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Editors’ Choice

Editors’ Choice: Let’s fight some more about the digital humanities!

Nan Z Da’s “Computational Case Against Computational Literary Studies” (CLS) in the latest Critical Inquiry has been making the rounds on my social media feed. It’s a thorough and inventive argument and I am impressed by its doggedness, cross-field erudition and commitment to its idea: she re-did studies, chased down data sets, and reconstructed analyses….

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Editors’ Choice: The Devil in the Details – DH for Small Data and Close Reading

What connects Open Source Software development, scholarly edition making, Linked Open Data, and Digital Sustainability? All of them rely our human capacity for managing fine detail as much as or more than they rely on technological infrastructure. Although Digital Humanities often tends to focus on the macroscopic, with text mining, visualization, and distant reading, it…

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Editors’ Choice: Workshop On Reading With Command Line

Alison Booth and I are co-teaching a graduate course this semester on Digital Literary Studies. As a part of the course, we’re having a series of technical workshops – command line, Python, text analysis, encoding, and markup. The scheduling worked out such that these workshops wound up being on Wednesdays, with the discussions of critical…

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Editors’ Choice: What Can the Humanities Teach Big Data?

Like many Americans, I have a love-hate relationship with technology: I inwardly cringe when my preschooler clamors for screen-time with our iPad instead of storytime with a book. Our municipalities, our government, our insurers, and even the vendors of books are awash with technology as well. At a recent hackathon, the expert from the local transit authority…

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Editors’ Choice: A Virtual Reality App that Reconstructs Ancient Rome May Have Exploited Its Developers

The virtual reality tour of Rome at the heart of Rome Reborn started as a digital humanities project collaboratively developed by dozens of artists, classicists, archaeologists, and 3D modelers. Even those visiting the ruins of the Roman Forum within the city of Rome today find it hard to envision the sheer magnitude of the marble, brick, and…

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Unsettling Colonial Mapping: Sonic-Spatial Representations of amiskwaciwâskahikan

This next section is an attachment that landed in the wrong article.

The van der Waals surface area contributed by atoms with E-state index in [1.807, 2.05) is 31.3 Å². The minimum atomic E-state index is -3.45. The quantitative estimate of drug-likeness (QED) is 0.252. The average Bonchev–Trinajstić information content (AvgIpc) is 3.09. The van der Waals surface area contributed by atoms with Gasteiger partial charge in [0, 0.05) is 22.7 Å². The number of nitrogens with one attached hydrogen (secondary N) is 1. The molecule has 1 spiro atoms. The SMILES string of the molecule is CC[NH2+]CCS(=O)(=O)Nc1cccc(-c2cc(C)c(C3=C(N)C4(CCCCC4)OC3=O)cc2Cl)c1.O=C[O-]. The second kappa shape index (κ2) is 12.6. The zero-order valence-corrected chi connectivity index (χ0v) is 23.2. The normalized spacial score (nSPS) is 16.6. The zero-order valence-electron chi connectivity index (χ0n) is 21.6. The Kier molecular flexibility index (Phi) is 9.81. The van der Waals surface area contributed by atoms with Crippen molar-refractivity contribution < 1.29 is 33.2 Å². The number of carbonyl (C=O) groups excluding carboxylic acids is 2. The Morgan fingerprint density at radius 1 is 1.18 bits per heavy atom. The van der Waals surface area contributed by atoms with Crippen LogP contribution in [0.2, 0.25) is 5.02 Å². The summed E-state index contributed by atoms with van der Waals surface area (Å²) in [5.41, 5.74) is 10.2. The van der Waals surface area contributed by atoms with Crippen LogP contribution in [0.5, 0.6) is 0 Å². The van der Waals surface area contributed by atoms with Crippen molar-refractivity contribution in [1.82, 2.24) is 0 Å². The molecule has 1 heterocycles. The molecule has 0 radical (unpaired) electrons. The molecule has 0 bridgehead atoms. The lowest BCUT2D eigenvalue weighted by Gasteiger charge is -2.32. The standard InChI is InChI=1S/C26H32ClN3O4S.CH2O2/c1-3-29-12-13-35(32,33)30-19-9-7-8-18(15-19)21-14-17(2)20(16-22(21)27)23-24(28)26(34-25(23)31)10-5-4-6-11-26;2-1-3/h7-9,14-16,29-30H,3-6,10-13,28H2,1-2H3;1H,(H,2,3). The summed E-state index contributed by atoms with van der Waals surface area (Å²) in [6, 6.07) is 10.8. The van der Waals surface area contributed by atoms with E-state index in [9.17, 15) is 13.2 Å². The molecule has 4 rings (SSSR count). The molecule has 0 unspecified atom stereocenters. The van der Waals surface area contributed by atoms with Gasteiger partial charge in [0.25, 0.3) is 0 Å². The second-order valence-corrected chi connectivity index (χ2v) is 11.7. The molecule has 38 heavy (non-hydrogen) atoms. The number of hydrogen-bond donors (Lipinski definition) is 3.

This map is a sonic exploration and representation of the North Campus of the University of Alberta. Campus has a long history as Native Land, be it as a traditional meeting place for diverse Indigenous peoples (Cree, Blackfoot, Métis, Nakota Sioux, Dene, Saulteaux/Anishinaabe, Inuit, Haudenosaunee and many others) on the banks of the kisiskāciwani-sīpiy (North…

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Editors’ Choice: Journey to Humbead’s

early virtual reality experiments with humbead’s revised map of the world. What would it mean to enter into the space of a map that itself reimagines the spatial relationships of the world? The digital history project Revising Humbead’s Revised Map of the World: Digitally Remapping the Sixties Folk Music Revival explores a psychedelic mattering map…

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Editors’ Choice: Conversation as Gameplay

[Yesterday I gave a talk at the Oxford/London IF Meetup. The session was about conversation as gameplay, and also featured Flo Minuzzi of Tea-Powered Games, speaking about their released game Dialogue and their upcoming Elemental Flow. There’s a nice livetweeted thread version of my talk available on Twitter thanks to Florence Smith Nicholls, but I…

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DHNow is on Winter Break!

Digital Humanities Now will be taking a break until the end of January. On behalf of the DHNow staff, thank you for another great year of publication! A special thanks goes to the generous community of volunteer editors-at-large for dedicating their time and expertise, whether for a single week or throughout the year. We hope you’ll join…

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